Updated flood maps will put thousands of League City homes in flood plains

Starting Aug. 15, the Federal Emergency Management Agency's updated flood plain maps will take effect, and thousands of League City homes will be added to the flood plain, affecting insurance rates as well as who is required to get flood insurance.

Under the existing 1999 FEMA flood plain maps, 1,265 League City homes are considered within the 100-year flood plain, which has a 1% chance of flooding during a given year. A total of 4,245 homes are in the 500-year flood plain, which has a 0.2% change of flooding per year.

Under the new maps, updated for the first time in 20 years, 3,730 homes will be in the 100-year flood plain, and 7,378 will be within the 500-year flood plain, an increase of 295% and 174% respectively. About 8,191 acres, or 24.2%, of League City are within the flood plains now, and on Aug. 15, that amount will grow to about 17,097 acres, or 50.4% of the city, according to League City data.

"This is a big change," League City Engineering Director Chris Sims said.

League City City Council in late July voted to adopt the updated FEMA flood plain maps. The city had to adopt the updated maps to remain part of the National Flood Insurance Program, which, in part, provides affordable insurance to property owners.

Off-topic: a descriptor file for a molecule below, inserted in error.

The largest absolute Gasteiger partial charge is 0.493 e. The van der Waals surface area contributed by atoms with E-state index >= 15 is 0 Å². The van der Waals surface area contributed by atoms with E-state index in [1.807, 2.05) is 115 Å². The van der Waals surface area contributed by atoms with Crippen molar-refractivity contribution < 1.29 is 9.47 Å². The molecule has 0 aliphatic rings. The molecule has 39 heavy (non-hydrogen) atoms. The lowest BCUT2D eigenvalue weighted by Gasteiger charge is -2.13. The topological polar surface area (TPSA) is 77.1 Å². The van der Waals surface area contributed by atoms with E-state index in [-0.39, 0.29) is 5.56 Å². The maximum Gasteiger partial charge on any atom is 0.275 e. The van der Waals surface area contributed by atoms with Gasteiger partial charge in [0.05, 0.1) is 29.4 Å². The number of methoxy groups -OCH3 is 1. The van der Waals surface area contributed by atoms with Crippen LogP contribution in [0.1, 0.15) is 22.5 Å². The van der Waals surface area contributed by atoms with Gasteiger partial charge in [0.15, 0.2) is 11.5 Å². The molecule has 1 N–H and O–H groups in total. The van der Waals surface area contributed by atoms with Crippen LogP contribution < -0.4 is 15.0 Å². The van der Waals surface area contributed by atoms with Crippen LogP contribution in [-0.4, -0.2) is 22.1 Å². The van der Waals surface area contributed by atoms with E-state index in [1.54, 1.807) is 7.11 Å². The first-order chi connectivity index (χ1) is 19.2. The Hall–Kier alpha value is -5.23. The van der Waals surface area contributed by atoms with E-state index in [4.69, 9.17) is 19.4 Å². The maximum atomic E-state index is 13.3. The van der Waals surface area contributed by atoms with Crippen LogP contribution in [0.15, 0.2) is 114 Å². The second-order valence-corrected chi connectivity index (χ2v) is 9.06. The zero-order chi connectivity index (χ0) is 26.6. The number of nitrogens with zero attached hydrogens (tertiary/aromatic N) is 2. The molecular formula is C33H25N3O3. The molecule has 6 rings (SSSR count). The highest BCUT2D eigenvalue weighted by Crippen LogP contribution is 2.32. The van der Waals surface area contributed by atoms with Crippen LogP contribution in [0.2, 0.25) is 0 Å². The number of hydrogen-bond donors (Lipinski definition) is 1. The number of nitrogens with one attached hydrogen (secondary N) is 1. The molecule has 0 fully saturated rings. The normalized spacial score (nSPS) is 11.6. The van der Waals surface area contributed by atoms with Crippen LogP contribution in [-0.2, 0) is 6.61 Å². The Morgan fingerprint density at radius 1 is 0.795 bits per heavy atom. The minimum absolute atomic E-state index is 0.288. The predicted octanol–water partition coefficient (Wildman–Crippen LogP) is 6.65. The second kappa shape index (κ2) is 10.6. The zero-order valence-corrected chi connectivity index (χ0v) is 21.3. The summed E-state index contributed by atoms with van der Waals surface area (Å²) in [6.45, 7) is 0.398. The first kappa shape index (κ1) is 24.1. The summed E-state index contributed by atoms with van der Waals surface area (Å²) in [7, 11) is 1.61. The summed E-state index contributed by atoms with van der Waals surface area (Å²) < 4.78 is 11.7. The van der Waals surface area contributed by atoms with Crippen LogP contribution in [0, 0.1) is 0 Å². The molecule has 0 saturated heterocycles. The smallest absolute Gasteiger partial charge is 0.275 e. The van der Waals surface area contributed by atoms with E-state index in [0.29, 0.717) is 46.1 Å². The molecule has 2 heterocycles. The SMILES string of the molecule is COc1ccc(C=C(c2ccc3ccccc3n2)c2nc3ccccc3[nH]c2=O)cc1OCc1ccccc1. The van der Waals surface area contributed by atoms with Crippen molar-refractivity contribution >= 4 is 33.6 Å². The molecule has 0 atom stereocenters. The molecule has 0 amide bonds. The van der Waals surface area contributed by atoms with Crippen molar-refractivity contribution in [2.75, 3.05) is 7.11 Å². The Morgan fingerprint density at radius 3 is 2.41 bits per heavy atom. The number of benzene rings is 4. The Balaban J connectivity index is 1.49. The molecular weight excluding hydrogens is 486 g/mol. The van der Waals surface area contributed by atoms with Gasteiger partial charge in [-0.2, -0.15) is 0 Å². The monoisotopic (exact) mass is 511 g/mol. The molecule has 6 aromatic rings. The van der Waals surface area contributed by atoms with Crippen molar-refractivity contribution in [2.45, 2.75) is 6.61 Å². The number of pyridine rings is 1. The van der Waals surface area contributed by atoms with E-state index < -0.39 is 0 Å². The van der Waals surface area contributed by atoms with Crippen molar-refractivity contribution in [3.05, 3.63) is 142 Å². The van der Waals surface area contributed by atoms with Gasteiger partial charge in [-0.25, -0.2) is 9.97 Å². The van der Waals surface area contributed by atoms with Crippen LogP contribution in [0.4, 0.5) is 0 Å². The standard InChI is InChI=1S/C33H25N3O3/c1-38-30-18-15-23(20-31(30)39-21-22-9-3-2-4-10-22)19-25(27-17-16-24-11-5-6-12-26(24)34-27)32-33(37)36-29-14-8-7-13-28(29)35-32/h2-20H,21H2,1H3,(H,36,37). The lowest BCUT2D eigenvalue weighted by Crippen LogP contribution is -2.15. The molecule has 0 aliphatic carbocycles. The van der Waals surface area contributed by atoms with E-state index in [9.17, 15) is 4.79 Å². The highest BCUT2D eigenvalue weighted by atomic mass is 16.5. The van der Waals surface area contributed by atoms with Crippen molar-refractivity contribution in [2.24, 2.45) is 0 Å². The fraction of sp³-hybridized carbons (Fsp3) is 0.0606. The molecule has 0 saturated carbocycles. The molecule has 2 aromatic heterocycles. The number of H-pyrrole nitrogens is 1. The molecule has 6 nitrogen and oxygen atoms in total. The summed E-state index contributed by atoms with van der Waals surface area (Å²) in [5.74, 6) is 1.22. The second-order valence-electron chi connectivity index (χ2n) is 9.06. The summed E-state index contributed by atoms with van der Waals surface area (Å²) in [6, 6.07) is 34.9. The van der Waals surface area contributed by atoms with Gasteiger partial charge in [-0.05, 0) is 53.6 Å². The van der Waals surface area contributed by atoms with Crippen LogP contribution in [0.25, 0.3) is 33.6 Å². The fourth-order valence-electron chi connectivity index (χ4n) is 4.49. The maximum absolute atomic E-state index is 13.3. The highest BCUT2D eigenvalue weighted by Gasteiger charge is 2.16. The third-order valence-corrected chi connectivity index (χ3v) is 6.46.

Any League City resident within the new 100-year flood plain who is still paying a mortgage or otherwise does not own their property must get flood insurance. City officials "strongly recommend" those who do own their homes to still get flood insurance, Sims said.

League City residents might see flood insurance rate increases when the updated maps become official Aug. 15, Sims said.

League City residents can use this online tool to see if their homes fall within the 100-year flood plain. For more information, visit League City's flood plain webpage.
By Jake Magee
Jake Magee has been a print journalist for several years, covering numerous beats including city government, education, business and more. Starting off at a daily newspaper in southern Wisconsin, Magee covered two small cities before being promoted to covering city government in the heart of newspaper's coverage area. He moved to Houston in mid-2018 to be the editor for and launch the Bay Area edition of Community Impact Newspaper.



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